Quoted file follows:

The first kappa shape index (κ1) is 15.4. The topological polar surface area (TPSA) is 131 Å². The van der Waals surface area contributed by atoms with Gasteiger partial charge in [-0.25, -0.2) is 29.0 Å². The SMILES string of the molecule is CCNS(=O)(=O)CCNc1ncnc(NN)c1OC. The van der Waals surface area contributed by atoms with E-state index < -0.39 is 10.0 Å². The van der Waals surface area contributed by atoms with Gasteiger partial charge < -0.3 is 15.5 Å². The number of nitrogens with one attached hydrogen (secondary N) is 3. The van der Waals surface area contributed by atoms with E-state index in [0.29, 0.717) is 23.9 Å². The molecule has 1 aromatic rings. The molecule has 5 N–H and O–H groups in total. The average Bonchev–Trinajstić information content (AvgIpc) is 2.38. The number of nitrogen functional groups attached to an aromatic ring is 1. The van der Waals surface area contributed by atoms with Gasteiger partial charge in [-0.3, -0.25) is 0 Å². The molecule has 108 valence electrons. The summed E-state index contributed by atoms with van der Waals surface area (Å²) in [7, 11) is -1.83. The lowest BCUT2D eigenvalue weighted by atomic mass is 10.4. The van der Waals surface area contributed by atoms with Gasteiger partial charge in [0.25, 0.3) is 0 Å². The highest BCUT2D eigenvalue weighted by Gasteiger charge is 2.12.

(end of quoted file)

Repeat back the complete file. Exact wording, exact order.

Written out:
The first kappa shape index (κ1) is 15.4. The topological polar surface area (TPSA) is 131 Å². The van der Waals surface area contributed by atoms with Gasteiger partial charge in [-0.25, -0.2) is 29.0 Å². The SMILES string of the molecule is CCNS(=O)(=O)CCNc1ncnc(NN)c1OC. The van der Waals surface area contributed by atoms with E-state index < -0.39 is 10.0 Å². The van der Waals surface area contributed by atoms with Gasteiger partial charge < -0.3 is 15.5 Å². The number of nitrogens with one attached hydrogen (secondary N) is 3. The van der Waals surface area contributed by atoms with E-state index in [0.29, 0.717) is 23.9 Å². The molecule has 1 aromatic rings. The molecule has 5 N–H and O–H groups in total. The average Bonchev–Trinajstić information content (AvgIpc) is 2.38. The number of nitrogen functional groups attached to an aromatic ring is 1. The van der Waals surface area contributed by atoms with Gasteiger partial charge in [-0.3, -0.25) is 0 Å². The molecule has 108 valence electrons. The summed E-state index contributed by atoms with van der Waals surface area (Å²) in [7, 11) is -1.83. The lowest BCUT2D eigenvalue weighted by atomic mass is 10.4. The van der Waals surface area contributed by atoms with Gasteiger partial charge in [0.25, 0.3) is 0 Å². The highest BCUT2D eigenvalue weighted by Gasteiger charge is 2.12.